More Fading Fukushima: UK, France up nuclear stakes

Prime Minister Cameron and President Sarkozy to shake hands on deal that could initially lead to $32 billion of new reactors in Britain and eventually 30,000 jobs. Areva, Rolls-Royce, EDF benefit.
Written by Mark Halper, Contributor

The post-Fukushima nuclear backlash will fade a bit more today, as French president Nicolas Sarkozy and British Prime Minister David Cameron are expected to sign a cooperation pact that strengthens the UK's intent to build 8 new nuclear power stations.

UK media is full of reports this morning saying that the handshake will initially lead to the creation of at least 1500 British jobs, as French nuclear company Areva builds four nuclear reactors in Britian, and as British engineering firm Rolls-Royce provides parts and services.

Areva excecutive Robert Davis said in a BBC radio interview that the four reactors will cost a total of around £20 billion ($32 billion) to build, and that Rolls-Royce will receive orders for £400 million ($634 million). He also said that the Areva Rolls-Royce pairing will become part of a supply chain for nuclear expansion in other countries.

Wire service the Press Association, via The Guardian newspaper, quotes Prime Minister Cameron as saying eventually the deal  "could be worth £60 billion and create 30,000 jobs."

The UK government last summer approved eight sites for nuclear power plants, as it encourages nuclear to be a strong part of the low-carbon energy mix in Britain.

Today's summit advances that, although it falls short of lining up specific commitments from utilities at all eight sites -  so the vision of £60 billion and 30,000 jobs is as much a hope as a reality. The growing noise in support of nuclear is sure to increase the push back from nuclear opponents.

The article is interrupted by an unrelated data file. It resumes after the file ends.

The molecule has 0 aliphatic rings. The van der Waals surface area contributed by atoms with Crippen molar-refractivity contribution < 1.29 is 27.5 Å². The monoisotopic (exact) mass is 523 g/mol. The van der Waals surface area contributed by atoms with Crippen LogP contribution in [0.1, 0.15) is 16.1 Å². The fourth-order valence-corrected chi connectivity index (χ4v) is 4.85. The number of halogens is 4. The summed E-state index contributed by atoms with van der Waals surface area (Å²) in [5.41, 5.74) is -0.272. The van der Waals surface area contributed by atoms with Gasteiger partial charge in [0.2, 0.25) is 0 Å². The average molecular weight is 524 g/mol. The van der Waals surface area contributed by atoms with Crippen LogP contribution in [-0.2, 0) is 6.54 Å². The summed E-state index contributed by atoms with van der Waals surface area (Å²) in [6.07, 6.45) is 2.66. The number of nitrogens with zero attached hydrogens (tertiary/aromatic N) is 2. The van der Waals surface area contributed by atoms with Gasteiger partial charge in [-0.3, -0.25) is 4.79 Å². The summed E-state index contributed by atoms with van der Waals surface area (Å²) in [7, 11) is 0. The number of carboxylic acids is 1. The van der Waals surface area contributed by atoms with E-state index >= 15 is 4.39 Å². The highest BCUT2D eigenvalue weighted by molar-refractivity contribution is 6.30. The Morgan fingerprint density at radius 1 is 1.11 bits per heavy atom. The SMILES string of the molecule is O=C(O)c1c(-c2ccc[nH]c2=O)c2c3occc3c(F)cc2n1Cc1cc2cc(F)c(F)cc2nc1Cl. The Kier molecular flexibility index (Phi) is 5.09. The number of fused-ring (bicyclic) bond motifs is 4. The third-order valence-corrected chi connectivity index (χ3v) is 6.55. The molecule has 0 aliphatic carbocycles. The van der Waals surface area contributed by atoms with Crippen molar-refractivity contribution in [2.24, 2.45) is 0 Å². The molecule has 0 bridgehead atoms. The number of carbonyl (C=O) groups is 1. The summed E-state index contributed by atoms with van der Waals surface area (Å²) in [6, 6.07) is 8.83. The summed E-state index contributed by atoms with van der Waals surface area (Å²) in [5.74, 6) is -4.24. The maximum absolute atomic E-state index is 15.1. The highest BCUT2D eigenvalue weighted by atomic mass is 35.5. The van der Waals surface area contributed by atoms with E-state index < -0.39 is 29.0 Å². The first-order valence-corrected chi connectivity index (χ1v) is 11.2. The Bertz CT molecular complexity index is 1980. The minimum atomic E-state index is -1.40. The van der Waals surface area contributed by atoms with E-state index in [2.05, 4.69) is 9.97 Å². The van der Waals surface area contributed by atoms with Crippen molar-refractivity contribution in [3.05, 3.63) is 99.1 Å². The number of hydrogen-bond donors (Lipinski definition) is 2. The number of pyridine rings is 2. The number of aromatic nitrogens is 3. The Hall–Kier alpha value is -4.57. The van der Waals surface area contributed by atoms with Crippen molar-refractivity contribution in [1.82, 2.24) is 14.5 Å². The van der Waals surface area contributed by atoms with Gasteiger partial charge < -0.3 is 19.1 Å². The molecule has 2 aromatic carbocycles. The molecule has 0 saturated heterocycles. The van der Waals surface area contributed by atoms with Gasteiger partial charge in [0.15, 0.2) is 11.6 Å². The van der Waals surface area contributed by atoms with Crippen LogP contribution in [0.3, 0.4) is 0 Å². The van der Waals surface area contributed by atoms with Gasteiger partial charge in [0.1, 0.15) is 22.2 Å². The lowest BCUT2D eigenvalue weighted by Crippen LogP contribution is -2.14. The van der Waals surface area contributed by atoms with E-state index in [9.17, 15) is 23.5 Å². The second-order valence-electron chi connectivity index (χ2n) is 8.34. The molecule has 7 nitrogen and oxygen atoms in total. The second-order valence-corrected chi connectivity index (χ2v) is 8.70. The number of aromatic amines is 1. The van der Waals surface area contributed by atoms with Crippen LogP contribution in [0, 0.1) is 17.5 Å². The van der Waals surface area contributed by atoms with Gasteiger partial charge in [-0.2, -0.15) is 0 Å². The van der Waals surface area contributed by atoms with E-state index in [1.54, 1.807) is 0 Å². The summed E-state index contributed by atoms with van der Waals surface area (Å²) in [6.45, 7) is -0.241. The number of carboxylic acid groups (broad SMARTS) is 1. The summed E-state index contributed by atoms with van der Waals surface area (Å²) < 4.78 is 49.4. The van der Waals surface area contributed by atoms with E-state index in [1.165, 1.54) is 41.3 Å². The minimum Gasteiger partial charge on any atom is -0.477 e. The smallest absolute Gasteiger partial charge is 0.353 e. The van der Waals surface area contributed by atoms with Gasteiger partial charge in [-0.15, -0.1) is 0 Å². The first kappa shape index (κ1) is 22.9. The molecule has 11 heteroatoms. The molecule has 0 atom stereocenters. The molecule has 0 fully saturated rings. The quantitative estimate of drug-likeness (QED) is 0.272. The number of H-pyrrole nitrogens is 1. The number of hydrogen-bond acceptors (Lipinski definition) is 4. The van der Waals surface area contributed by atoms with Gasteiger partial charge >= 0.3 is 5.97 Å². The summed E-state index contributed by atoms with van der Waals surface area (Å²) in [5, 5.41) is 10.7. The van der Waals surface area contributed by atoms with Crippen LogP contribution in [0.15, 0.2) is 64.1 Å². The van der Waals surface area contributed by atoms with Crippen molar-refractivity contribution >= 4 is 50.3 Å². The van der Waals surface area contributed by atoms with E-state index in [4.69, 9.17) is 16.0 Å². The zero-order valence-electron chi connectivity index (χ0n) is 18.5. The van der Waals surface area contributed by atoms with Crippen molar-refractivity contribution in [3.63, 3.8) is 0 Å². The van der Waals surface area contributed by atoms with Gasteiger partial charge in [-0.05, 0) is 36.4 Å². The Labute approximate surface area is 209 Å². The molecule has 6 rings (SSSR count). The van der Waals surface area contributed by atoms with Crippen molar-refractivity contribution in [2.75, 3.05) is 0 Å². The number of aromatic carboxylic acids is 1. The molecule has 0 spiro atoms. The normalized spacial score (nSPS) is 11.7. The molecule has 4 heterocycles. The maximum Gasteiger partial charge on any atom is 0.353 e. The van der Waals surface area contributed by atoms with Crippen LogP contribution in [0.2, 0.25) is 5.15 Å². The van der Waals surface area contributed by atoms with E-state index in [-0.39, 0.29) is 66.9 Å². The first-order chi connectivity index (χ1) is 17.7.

And at £5 billion ($7.9 billion) per reactor - costs can balloon well over that as has happened at recent new builds in France and Finland -  it's still uncertain where utilities will get the funding. Just a speculative thought, but perhaps  one reason why the UK's Department of Energy is fighting to reduce subsidies for solar installations is so that it can funnel financial help towards nuclear. That, in turn, would mean that Britain would help fund a French utility - EDF - which has committed to two new reactors at one of the 8 sites, Hinkley Point, in southwest England. Interesting politics could lie ahead, as always.

Areva is building the Hinkley Point reactors for EDF using its EPR design, which is Areva's passively cooled reactor. The nuclear industry regards passive cooling as a big safety advance, as it does not require outside power to cool down reactors in the event of an emergency. Japan suffered a meltdown last March at Fukushima when a diesel-powered cooling system failed.

As the U.S. gets back into building nuclear plants, it, too, is deploying passively cooled reactors. A consortium of utilities recently received licenses for two Westinghouse AP 1000 passively-cooled reactors in the state of Georgia.

While passive cooling marks a safety advance in conventional uranium-fueled, water cooled reactors, many nuclear experts believe the industry should shift to alternative nuclear technologies that would be yet again safer and more effective. These include reactors that run on thorium fuel, as well as unconventional designs such as molten salt, pebble bed, and new takes on fast neutron reactors. Fusion - melding atoms together rather than splitting them apart - could also be around the corner, auguring another leap in safety.

While countries including Germany and Italy have moved away from nuclear following the accident at Fukushima, others - like the UK - are determined to forge ahead. China is leading the way.

Prediction: Germany will get back into nuclear within the next 3 years.

Photo of Cameron and Sarkozy from conservativeparty via Flickr.

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